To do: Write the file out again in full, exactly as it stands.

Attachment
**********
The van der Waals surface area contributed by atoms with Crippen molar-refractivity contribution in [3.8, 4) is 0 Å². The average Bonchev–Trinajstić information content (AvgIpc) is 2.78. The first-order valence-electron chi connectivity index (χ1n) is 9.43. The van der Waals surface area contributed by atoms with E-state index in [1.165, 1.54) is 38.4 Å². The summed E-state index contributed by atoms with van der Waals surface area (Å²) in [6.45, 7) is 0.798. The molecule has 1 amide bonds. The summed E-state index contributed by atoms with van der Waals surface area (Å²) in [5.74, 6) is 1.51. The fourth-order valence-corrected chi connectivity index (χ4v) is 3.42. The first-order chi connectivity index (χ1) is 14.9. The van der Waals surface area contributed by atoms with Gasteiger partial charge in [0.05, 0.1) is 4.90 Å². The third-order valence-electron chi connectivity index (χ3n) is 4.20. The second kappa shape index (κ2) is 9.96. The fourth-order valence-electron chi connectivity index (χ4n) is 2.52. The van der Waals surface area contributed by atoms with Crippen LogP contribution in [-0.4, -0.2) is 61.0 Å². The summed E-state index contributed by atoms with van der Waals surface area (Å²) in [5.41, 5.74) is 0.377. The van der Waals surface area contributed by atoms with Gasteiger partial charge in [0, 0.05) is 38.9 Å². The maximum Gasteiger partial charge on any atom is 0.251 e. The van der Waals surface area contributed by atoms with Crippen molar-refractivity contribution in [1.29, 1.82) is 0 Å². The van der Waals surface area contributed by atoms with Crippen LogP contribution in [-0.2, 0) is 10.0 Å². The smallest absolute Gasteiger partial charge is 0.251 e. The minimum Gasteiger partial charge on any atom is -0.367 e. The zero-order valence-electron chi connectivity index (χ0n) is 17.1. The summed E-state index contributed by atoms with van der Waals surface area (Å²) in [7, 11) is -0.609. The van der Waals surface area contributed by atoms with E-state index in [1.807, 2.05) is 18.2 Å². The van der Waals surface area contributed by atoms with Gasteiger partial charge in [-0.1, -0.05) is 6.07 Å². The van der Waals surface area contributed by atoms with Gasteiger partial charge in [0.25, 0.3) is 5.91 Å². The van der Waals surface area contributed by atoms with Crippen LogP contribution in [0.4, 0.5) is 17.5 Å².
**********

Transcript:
The van der Waals surface area contributed by atoms with Crippen molar-refractivity contribution in [3.8, 4) is 0 Å². The average Bonchev–Trinajstić information content (AvgIpc) is 2.78. The first-order valence-electron chi connectivity index (χ1n) is 9.43. The van der Waals surface area contributed by atoms with E-state index in [1.165, 1.54) is 38.4 Å². The summed E-state index contributed by atoms with van der Waals surface area (Å²) in [6.45, 7) is 0.798. The molecule has 1 amide bonds. The summed E-state index contributed by atoms with van der Waals surface area (Å²) in [5.74, 6) is 1.51. The fourth-order valence-corrected chi connectivity index (χ4v) is 3.42. The first-order chi connectivity index (χ1) is 14.9. The van der Waals surface area contributed by atoms with Gasteiger partial charge in [0.05, 0.1) is 4.90 Å². The third-order valence-electron chi connectivity index (χ3n) is 4.20. The second kappa shape index (κ2) is 9.96. The fourth-order valence-electron chi connectivity index (χ4n) is 2.52. The van der Waals surface area contributed by atoms with Crippen LogP contribution in [-0.4, -0.2) is 61.0 Å². The summed E-state index contributed by atoms with van der Waals surface area (Å²) in [5.41, 5.74) is 0.377. The van der Waals surface area contributed by atoms with Gasteiger partial charge in [0, 0.05) is 38.9 Å². The maximum Gasteiger partial charge on any atom is 0.251 e. The van der Waals surface area contributed by atoms with Crippen molar-refractivity contribution in [1.29, 1.82) is 0 Å². The van der Waals surface area contributed by atoms with Crippen LogP contribution in [-0.2, 0) is 10.0 Å². The smallest absolute Gasteiger partial charge is 0.251 e. The minimum Gasteiger partial charge on any atom is -0.367 e. The zero-order valence-electron chi connectivity index (χ0n) is 17.1. The summed E-state index contributed by atoms with van der Waals surface area (Å²) in [7, 11) is -0.609. The van der Waals surface area contributed by atoms with E-state index in [1.807, 2.05) is 18.2 Å². The van der Waals surface area contributed by atoms with Gasteiger partial charge in [-0.1, -0.05) is 6.07 Å². The van der Waals surface area contributed by atoms with Gasteiger partial charge in [0.25, 0.3) is 5.91 Å². The van der Waals surface area contributed by atoms with Crippen LogP contribution in [0.4, 0.5) is 17.5 Å².